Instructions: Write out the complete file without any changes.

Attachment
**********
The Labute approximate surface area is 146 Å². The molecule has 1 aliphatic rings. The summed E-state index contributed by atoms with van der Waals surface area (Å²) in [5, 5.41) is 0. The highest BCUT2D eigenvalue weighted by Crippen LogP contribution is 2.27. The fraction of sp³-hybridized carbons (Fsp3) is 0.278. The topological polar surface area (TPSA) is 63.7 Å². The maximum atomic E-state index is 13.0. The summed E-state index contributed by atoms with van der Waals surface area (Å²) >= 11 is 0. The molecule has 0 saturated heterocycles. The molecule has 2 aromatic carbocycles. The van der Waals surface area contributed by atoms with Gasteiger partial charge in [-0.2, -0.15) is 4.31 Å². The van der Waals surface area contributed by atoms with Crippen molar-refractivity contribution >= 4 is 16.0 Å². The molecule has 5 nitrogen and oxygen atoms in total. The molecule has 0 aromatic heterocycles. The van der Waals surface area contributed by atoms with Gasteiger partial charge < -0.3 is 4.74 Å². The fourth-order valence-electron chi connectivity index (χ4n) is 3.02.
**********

The Labute approximate surface area is 146 Å². The molecule has 1 aliphatic rings. The summed E-state index contributed by atoms with van der Waals surface area (Å²) in [5, 5.41) is 0. The highest BCUT2D eigenvalue weighted by Crippen LogP contribution is 2.27. The fraction of sp³-hybridized carbons (Fsp3) is 0.278. The topological polar surface area (TPSA) is 63.7 Å². The maximum atomic E-state index is 13.0. The summed E-state index contributed by atoms with van der Waals surface area (Å²) >= 11 is 0. The molecule has 0 saturated heterocycles. The molecule has 2 aromatic carbocycles. The van der Waals surface area contributed by atoms with Gasteiger partial charge in [-0.2, -0.15) is 4.31 Å². The van der Waals surface area contributed by atoms with Crippen molar-refractivity contribution >= 4 is 16.0 Å². The molecule has 5 nitrogen and oxygen atoms in total. The molecule has 0 aromatic heterocycles. The van der Waals surface area contributed by atoms with Gasteiger partial charge < -0.3 is 4.74 Å². The fourth-order valence-electron chi connectivity index (χ4n) is 3.02.